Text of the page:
April 14, 2010
Website owners and managers will always be fascinated with how well they rank on search engines.
However, rankings can be deceiving because they only provide a small part of the data set anyone will need to gauge online success.
Who wouldn’t like to be No. 1 on Google for an organic listing? Among the busy array of results (including paid ads and local search), a top ranking still shines. It shouts: “I climbed the mountain and beat out the other guy.”
But did you?
Here are 12 key points to consider with your ranking numbers that quickly touch on other aspects of your online marketing initiative. Keeping these factors in mind will help you make better choices about what next steps you should take to ensure that you’re better positioned to improve your company’s bottom line.
1. Did you pursue the right keyword?
A No. 1 ranking is possible with barely any effort, but will it drive traffic? You might rank well for Cleveland Legal Counselors, but odds are more people are searching for Cleveland Lawyers. If that’s too competitive, try Lawyers in Cleveland and get your share of traffic from the vast ways people search.
2. Are you targeting the right search engine?
A top ranking on Bing can trigger big smiles. However, if your website only gets 3.5% of its traffic from Bing – for all keywords – the ranking may not deserve a lot of attention. Yes, conversions are worth considering, but you need to constantly think about what precious time you’re committing to Bing when other engines may pay off in an even bigger way.
3. What’s your track record?
You need to chart the progress. It’s not a good sign if months go by and you can’t crack the top 30 positions on among search engine results. Own up to the fact that maybe the keyword phrase is too competitive if it doesn’t show an improvement. Look for headway. For keywords with little competition, maybe you’ll rank higher sooner. But that’s not always the case. Your search engine optimization (SEO) practices may help you show a marked improvement even for more competitive search terms.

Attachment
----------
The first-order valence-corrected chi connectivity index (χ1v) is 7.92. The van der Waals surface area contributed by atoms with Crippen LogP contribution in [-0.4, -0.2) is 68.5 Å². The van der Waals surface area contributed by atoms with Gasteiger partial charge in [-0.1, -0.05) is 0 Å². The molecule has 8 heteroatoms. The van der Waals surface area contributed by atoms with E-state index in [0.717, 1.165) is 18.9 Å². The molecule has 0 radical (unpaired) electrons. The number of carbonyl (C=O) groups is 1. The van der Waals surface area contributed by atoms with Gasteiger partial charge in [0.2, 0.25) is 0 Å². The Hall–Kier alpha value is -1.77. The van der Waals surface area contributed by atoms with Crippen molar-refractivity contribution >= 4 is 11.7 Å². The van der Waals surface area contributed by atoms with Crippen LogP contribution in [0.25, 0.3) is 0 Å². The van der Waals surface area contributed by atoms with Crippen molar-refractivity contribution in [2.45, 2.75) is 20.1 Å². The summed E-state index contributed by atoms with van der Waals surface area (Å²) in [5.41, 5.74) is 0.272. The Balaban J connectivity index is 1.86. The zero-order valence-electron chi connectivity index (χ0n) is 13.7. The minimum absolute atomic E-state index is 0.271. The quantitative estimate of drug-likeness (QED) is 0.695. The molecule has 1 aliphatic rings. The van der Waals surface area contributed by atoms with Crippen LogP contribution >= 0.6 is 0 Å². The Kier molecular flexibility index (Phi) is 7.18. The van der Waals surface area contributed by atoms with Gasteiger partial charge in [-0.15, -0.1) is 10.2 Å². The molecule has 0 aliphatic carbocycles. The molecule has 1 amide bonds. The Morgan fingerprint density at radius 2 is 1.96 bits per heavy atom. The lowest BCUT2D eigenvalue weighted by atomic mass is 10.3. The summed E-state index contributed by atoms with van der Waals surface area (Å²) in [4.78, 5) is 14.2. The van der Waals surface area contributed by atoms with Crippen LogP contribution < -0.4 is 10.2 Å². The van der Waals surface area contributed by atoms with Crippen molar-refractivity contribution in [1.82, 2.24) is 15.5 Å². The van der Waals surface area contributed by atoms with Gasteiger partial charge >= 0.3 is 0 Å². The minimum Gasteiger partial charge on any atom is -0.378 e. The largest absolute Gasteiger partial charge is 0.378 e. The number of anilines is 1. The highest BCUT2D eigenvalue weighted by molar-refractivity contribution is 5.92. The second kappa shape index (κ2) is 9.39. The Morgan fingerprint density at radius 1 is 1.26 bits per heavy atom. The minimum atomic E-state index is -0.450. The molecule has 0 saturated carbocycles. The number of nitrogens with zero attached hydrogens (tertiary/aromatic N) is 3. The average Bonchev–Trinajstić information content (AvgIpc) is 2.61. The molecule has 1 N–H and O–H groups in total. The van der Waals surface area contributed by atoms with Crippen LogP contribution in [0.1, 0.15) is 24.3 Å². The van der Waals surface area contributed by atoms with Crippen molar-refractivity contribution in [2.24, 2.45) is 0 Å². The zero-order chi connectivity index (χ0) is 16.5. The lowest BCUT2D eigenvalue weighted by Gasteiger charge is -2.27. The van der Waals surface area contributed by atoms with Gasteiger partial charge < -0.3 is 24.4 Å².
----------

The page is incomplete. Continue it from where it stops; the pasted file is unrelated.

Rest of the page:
4. Setbacks are common.
If you manage to get a great ranking – perhaps in the top 5 spots – don’t panic if your ranking dips a bit. It could easily rebound.
5. Substitutions aren’t inferior.
Like NBA bench players, new keyword options can excel if given the opportunity. If you can’t get a high ranking for a keyword phrase among your starting lineup, remove it after a few months. Why keep it if the keyword phrase isn’t gaining momentum – either toward a top ranking or in its ability to convert.
6. Don’t be misled by your computer.
With personal settings, browser history and different data centers, it’s increasingly tough to know if your exceptional ranking is really what it seems. For your most significant keywords, you may want to have someone else tell you how the keyword phrases ranks. Or, test out the search terms with some other ranking checkers (including third-party sources) like the ones listed below.
SEO Book Rank Checker (for Firefox): http://tools.seobook.com/firefox/rank-checker
This tool still references your computer but has a setting to avoid your Google personal settings.
Easy-to-use third party (note that it defaults to top 10)
Mike’s Marketing Tools: http://www.mikes-marketing-tools.com/ranking-reports
Third-party tool with multiple engines
7. Understand your landing pages.